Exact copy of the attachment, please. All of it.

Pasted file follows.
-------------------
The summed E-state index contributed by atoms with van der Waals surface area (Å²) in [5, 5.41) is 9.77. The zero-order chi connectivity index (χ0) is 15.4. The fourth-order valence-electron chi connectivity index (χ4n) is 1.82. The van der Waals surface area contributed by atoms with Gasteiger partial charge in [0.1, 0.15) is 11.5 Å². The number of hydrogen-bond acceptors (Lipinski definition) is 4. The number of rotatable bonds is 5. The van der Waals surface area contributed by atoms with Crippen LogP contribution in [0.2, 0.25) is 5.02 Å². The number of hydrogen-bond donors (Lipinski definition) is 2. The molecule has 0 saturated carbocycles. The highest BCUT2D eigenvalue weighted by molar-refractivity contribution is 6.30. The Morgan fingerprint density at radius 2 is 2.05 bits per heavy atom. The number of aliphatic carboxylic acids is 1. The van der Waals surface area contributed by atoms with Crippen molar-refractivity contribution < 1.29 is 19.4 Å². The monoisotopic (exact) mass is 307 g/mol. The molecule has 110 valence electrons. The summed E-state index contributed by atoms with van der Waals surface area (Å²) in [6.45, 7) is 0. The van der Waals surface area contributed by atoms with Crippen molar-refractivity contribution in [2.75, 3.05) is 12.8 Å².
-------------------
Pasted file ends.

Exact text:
The summed E-state index contributed by atoms with van der Waals surface area (Å²) in [5, 5.41) is 9.77. The zero-order chi connectivity index (χ0) is 15.4. The fourth-order valence-electron chi connectivity index (χ4n) is 1.82. The van der Waals surface area contributed by atoms with Gasteiger partial charge in [0.1, 0.15) is 11.5 Å². The number of hydrogen-bond acceptors (Lipinski definition) is 4. The number of rotatable bonds is 5. The van der Waals surface area contributed by atoms with Crippen LogP contribution in [0.2, 0.25) is 5.02 Å². The number of hydrogen-bond donors (Lipinski definition) is 2. The molecule has 0 saturated carbocycles. The highest BCUT2D eigenvalue weighted by molar-refractivity contribution is 6.30. The Morgan fingerprint density at radius 2 is 2.05 bits per heavy atom. The number of aliphatic carboxylic acids is 1. The van der Waals surface area contributed by atoms with Crippen molar-refractivity contribution < 1.29 is 19.4 Å². The monoisotopic (exact) mass is 307 g/mol. The molecule has 110 valence electrons. The summed E-state index contributed by atoms with van der Waals surface area (Å²) in [6.45, 7) is 0. The van der Waals surface area contributed by atoms with Crippen molar-refractivity contribution in [2.75, 3.05) is 12.8 Å².